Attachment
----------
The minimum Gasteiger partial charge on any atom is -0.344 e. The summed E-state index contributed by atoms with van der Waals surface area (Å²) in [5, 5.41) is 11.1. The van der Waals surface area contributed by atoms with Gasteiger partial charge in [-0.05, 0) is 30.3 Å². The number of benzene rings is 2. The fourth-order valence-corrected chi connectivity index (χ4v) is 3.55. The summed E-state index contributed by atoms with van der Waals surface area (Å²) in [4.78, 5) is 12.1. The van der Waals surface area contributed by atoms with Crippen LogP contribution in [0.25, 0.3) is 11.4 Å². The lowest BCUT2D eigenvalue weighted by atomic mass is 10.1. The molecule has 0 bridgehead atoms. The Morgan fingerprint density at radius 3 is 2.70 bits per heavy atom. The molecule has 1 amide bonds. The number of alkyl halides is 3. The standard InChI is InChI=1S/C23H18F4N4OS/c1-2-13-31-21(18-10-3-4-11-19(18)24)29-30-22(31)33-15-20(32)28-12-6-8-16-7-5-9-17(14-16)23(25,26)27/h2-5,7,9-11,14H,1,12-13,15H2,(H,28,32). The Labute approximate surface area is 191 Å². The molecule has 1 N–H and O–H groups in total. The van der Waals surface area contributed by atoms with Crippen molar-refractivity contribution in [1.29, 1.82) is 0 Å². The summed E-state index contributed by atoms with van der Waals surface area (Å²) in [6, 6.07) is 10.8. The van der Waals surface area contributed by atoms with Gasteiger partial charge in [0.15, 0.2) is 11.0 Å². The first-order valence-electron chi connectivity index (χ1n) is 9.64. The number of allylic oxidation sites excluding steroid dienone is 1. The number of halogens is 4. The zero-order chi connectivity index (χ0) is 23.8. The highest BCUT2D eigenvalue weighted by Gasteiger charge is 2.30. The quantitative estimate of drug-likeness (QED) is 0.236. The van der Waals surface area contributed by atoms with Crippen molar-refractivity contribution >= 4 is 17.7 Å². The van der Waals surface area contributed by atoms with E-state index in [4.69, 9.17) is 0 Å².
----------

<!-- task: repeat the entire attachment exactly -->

The minimum Gasteiger partial charge on any atom is -0.344 e. The summed E-state index contributed by atoms with van der Waals surface area (Å²) in [5, 5.41) is 11.1. The van der Waals surface area contributed by atoms with Gasteiger partial charge in [-0.05, 0) is 30.3 Å². The number of benzene rings is 2. The fourth-order valence-corrected chi connectivity index (χ4v) is 3.55. The summed E-state index contributed by atoms with van der Waals surface area (Å²) in [4.78, 5) is 12.1. The van der Waals surface area contributed by atoms with Crippen LogP contribution in [0.25, 0.3) is 11.4 Å². The lowest BCUT2D eigenvalue weighted by atomic mass is 10.1. The molecule has 0 bridgehead atoms. The Morgan fingerprint density at radius 3 is 2.70 bits per heavy atom. The molecule has 1 amide bonds. The number of alkyl halides is 3. The standard InChI is InChI=1S/C23H18F4N4OS/c1-2-13-31-21(18-10-3-4-11-19(18)24)29-30-22(31)33-15-20(32)28-12-6-8-16-7-5-9-17(14-16)23(25,26)27/h2-5,7,9-11,14H,1,12-13,15H2,(H,28,32). The Labute approximate surface area is 191 Å². The molecule has 1 N–H and O–H groups in total. The van der Waals surface area contributed by atoms with Crippen molar-refractivity contribution in [1.29, 1.82) is 0 Å². The summed E-state index contributed by atoms with van der Waals surface area (Å²) in [6, 6.07) is 10.8. The van der Waals surface area contributed by atoms with Gasteiger partial charge in [0.15, 0.2) is 11.0 Å². The first-order valence-electron chi connectivity index (χ1n) is 9.64. The number of allylic oxidation sites excluding steroid dienone is 1. The number of halogens is 4. The zero-order chi connectivity index (χ0) is 23.8. The highest BCUT2D eigenvalue weighted by Gasteiger charge is 2.30. The quantitative estimate of drug-likeness (QED) is 0.236. The van der Waals surface area contributed by atoms with Crippen molar-refractivity contribution >= 4 is 17.7 Å². The van der Waals surface area contributed by atoms with E-state index in [4.69, 9.17) is 0 Å².